The definition of concurrent ICI in the literature has been inconsistent making it difficult to draw broad conclusions regarding the optimal timing and sequencing of SRS/SRT and ICI. Chen et al. demonstrated a significant survival benefit among patients receiving ICI within a 2 week window of SRS/SRT [15]. A more recent study reported a significant improvement in overall brain response and durability of response when SRS was delivered within 5 half-lives of the ICI, with the greatest response observed within 1 month [21]. Qian and co-investigators also demonstrated greater percentage reduction in volume of melanoma brain lesions when ICI was given within 1 month of SRS [22]. A recent meta-analysis of 17 studies revealed local control and survival was significantly improved when ICI was given concurrently versus non concurrently; however the definition of “concurrent” was not standardized from study to study [23]. The sequencing of SRS/SRT and ICI appears to be important with several studies demonstrating a greater clinical benefit when radiation is given before ICI as compared to after [13, 14]. Furthermore recent studies indicate that the optimal timing of ICI delivery may vary based on the actual agent prescribed [24]. An ongoing prospective phase II study evaluating the timing of Ipilimumab and SRS in patients with melanomatous brain lesions will hopefully shed more light on this issue (NCT02097732). Given the lack of consensus definition of concurrent immunotherapy in the present literature, in this series concurrent ICI was defined as that delivered within 3 months of SRS/SRT to encompass any potential interaction between these two therapies. No difference in local control or radiation necrosis was found when a subset analysis was performed of patients receiving ICI 3 months before or after SRS/SRT. It possible that the broad definition of “concurrent” in this study may have precluded the ability to detect a difference based on timing of administration of ICI.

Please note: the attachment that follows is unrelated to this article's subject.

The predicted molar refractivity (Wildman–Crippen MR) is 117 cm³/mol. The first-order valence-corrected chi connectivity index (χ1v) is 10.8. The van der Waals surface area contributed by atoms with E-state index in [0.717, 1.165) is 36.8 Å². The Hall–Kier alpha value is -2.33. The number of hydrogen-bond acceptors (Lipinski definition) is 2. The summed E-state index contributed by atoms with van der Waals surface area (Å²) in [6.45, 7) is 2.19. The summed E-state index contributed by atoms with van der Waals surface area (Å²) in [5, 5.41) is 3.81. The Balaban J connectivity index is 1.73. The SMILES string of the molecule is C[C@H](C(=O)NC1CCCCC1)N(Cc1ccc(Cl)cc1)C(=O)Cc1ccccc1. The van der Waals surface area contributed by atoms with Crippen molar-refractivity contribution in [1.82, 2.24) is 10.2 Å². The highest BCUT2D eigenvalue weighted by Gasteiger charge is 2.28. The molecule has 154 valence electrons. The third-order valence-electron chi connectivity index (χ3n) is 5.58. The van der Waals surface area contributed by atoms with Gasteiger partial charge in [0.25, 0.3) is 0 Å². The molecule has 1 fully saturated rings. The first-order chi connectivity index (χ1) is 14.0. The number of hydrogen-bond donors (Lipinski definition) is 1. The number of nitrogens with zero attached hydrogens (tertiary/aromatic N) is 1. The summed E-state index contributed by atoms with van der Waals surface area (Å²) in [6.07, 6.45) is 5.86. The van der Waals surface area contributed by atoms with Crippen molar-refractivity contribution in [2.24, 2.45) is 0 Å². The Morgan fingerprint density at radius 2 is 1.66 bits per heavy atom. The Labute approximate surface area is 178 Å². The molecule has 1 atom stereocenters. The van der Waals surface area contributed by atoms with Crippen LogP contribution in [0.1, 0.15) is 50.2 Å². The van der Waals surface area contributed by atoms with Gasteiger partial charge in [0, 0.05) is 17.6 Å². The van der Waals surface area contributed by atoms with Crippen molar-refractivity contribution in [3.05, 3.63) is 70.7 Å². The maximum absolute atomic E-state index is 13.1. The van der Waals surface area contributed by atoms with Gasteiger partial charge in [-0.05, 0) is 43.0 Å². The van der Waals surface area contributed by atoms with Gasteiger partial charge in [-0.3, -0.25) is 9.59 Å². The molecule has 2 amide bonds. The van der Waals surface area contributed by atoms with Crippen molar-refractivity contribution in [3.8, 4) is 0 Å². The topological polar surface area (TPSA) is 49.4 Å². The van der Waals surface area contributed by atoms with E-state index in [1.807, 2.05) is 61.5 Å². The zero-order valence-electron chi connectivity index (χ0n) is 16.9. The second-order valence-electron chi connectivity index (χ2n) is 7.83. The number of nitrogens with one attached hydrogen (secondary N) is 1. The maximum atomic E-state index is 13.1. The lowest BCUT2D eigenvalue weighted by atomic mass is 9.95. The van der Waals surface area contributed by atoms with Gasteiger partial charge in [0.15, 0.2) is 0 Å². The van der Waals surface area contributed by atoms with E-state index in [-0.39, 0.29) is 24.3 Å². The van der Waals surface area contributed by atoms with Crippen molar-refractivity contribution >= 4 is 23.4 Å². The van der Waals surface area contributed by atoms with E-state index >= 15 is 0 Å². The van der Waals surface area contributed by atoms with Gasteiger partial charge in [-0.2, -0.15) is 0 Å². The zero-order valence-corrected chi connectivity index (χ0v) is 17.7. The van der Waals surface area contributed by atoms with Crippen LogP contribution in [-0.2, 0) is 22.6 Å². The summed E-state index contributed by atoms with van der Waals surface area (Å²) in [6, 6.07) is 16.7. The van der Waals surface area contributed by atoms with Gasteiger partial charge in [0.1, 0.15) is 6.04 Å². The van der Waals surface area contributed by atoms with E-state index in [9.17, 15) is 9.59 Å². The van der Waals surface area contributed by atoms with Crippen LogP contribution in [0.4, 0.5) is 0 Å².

Importantly, in this series concurrent ICI with SRS/SRT was not associated with an increased risk of symptomatic radiation necrosis, with a 4% rate of symptomatic RN at 1 year. This is consistent with prior reports demonstrating no increased risk of developing a high-grade neurologic toxicity or pathologically-confirmed RN with SRT-ICI [15, 23, 25]. In this study, we collected and reported rates of symptomatic RN only as this represents the most clinically relevant toxicity following radiosurgery. This experience adds to the growing body of evidence suggesting that combining these two modalities is not associated with increased risks for toxicity.